Johann(es) Werner (Latin: Ioannis Vernerus; February 14, 1468 – May 1522) was a German mathematician. He was born in Nuremberg, Germany, where he became a parish priest. His primary work was in astronomy, mathematics, and geography, although he was also considered a skilled instrument maker.
His mathematical works were in the areas of spherical trigonometry, as well as conic sections. He published an original work on conic sections in 1522 and is one of several mathematicians sometimes credited with the invention of prosthaphaeresis, which simplifies tedious computations by the use of trigonometric formulas, sometimes called Werner's formulas.
In 1500 he observed a comet, and kept observations of its movements from June 1 until the 24th.
This work further developed the suggestion of Regiomontanus that the occurrences of eclipses and cometary orbits could be used to find longitude, giving a practical approach for this method by means of the cross-staff. (The approach did not actually solve the problem as the instrument was not sufficiently accurate.)
His trepidations method to describe precession of the equinoxes De motu octauæ Sphær was posthumously challenged in 1524 by Nicolaus Copernicus in The Letter against Werner.
He is most noted for his work, In Hoc Opere Haec Continentur Nova Translatio Primi Libri Geographicae Cl Ptolomaei, written in 1514, a translation of the work Geographia (Ptolemy), written by Ptolemy.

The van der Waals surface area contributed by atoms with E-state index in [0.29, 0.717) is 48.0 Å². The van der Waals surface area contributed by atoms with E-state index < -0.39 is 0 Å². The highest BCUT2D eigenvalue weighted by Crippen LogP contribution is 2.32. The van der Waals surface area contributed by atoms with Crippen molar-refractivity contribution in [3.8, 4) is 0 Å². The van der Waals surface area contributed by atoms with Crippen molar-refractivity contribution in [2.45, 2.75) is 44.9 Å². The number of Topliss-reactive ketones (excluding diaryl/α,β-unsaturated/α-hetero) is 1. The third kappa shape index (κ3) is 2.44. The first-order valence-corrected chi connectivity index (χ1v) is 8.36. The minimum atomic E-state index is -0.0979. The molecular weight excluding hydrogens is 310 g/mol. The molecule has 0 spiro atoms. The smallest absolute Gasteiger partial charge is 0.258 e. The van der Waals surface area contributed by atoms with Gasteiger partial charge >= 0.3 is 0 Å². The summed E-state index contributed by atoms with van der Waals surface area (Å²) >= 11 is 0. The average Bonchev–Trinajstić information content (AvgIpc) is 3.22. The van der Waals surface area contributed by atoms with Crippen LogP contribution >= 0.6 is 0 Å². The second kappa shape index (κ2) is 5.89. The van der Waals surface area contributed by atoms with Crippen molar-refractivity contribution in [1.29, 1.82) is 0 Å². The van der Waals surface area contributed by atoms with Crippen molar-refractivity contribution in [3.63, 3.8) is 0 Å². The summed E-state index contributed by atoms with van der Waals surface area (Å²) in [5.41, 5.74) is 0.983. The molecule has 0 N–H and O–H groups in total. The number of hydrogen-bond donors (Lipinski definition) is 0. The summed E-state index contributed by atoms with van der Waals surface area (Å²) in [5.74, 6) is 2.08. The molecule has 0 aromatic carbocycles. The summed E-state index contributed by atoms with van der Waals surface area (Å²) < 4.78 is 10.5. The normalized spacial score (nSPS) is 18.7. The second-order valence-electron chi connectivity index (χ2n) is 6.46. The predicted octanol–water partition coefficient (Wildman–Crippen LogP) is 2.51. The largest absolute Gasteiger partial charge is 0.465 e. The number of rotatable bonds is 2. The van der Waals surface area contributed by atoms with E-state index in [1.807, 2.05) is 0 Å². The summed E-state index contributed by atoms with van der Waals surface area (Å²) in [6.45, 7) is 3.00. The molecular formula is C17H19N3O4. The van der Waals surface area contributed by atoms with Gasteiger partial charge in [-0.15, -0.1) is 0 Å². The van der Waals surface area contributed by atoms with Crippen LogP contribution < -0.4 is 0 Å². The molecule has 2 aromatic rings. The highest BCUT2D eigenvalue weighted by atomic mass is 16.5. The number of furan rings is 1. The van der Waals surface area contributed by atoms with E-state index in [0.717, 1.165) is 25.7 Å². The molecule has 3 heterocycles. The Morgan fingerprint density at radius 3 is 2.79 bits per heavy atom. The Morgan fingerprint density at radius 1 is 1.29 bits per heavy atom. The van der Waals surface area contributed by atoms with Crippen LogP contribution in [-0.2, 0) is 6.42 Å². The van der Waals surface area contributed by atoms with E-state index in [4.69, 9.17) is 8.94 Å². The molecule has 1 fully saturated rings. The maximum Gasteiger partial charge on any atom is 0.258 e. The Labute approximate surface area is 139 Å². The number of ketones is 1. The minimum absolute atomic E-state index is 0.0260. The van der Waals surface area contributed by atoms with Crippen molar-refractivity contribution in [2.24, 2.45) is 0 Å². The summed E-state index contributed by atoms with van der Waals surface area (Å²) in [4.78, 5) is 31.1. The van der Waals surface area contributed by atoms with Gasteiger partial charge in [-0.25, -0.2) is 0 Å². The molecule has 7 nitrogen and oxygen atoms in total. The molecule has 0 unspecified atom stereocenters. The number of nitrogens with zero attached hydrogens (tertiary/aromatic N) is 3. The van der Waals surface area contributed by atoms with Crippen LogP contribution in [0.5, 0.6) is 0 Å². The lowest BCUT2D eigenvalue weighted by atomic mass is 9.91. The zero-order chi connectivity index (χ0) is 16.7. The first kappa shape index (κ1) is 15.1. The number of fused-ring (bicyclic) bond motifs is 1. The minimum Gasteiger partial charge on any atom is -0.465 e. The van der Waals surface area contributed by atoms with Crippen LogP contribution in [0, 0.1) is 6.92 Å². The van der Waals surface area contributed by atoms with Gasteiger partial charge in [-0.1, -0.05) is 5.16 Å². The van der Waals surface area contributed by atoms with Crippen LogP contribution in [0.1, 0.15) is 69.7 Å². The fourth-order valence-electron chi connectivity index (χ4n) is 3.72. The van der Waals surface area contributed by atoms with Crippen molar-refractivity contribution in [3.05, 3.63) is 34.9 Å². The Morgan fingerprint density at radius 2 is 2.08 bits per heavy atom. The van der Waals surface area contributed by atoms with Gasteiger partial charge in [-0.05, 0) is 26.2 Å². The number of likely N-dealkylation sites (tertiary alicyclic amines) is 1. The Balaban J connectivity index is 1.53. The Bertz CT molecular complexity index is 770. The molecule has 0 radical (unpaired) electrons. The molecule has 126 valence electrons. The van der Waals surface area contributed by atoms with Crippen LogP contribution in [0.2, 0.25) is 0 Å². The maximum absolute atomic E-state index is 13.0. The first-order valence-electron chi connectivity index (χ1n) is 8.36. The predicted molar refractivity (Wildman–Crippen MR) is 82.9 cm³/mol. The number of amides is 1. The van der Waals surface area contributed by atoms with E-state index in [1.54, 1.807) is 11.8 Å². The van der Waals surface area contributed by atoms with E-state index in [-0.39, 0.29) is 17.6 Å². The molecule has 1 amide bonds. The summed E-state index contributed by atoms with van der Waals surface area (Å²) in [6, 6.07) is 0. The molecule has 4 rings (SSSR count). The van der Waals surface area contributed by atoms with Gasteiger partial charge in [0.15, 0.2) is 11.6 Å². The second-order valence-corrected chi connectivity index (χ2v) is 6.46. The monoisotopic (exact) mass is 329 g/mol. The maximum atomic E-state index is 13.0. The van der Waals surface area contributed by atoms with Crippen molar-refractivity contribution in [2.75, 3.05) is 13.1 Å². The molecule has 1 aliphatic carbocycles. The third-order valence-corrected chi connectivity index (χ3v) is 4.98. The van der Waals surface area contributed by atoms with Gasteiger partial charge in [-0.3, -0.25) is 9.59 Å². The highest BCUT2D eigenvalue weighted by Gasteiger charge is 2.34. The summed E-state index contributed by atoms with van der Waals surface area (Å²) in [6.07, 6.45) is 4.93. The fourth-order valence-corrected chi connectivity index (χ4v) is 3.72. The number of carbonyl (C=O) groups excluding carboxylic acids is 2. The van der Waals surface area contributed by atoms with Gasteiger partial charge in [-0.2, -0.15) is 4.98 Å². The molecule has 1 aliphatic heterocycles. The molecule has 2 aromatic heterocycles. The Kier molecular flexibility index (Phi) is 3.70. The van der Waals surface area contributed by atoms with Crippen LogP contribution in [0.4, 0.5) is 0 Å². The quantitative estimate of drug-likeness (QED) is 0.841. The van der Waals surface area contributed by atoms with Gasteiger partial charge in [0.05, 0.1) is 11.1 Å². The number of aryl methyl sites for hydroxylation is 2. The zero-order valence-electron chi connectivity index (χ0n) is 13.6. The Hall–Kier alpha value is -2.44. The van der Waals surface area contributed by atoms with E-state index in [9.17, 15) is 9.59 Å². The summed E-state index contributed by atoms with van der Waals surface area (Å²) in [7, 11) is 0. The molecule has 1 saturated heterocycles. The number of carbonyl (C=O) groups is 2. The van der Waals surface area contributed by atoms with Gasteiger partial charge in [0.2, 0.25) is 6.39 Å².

He refined and promoted the Werner map projection, a cordiform (heart-shape) projection map that had been developed by Johannes Stabius (Stab) of Vienna around 1500.
After its introduction by Werner in his 1514 book, Nova translatio primi libri geographiaae C. Ptolemaei, the Werner projection was commonly used for world maps and some continental maps through the 16th century and into the 17th century. It was used by Mercator, Oronce Fine, and Ortelius in the late 16th century for maps of Asia and Africa. By the 18th century, it was replaced by the Bonne projection for continental maps. The Werner projection is only used today for instructional purposes and as a novelty.
Many consider Werner as a pioneer of modern meteorology and weather forecasting. Between 1513 and 1520, Johann Werner made the first regular observations of the weather conditions in Germany.
Problem of longitude
To determine longitude in navigation, Werner proposed determining time by measuring the position of the moon relative to the background stars. He published this in In hoc opere haec continentur Nova translatio primi libri geographiae Cl' Ptolomaei... (Nürnberg 1514). The method was discussed in detail by Petrus Apianus in his Cosmographicus liber (Landshut 1524). This became known as the lunar distance method.
In hoc opere haec continentur Nova translatio primi libri geographiae Cl. Ptolomaei: quae quidem translatio verbum: habet e verbo fideliter expressum. Libellus de quattuor terrarum orbis in plano figurationibus.: In idem Georgii Amirucii opusculaum. Appendices, Nürnberg 1514
In hoc opere haec continentur. Libellvs Ioannis Verneri Nvrembergen. Svper Vigintidvobvs Elementis Conicis. Comentarius seu paraphrastica enarratio in vndecim modos conficiendi eius Problematis quod Cubi duplicatio dicitur. Eivsdem. Comentatio in Dionysodori problema, quo data sphæra plano sub data secat ratione, Alivs modus idem problema coficiendi ab eodem Ioanne Vernero nouissime copertus demostratusq; de motu octauæ Sphæræ, Tractatus duo. Summaria enarratio Theoricæ motus octau Sphæræ., Nürnberg, Petrejus 1522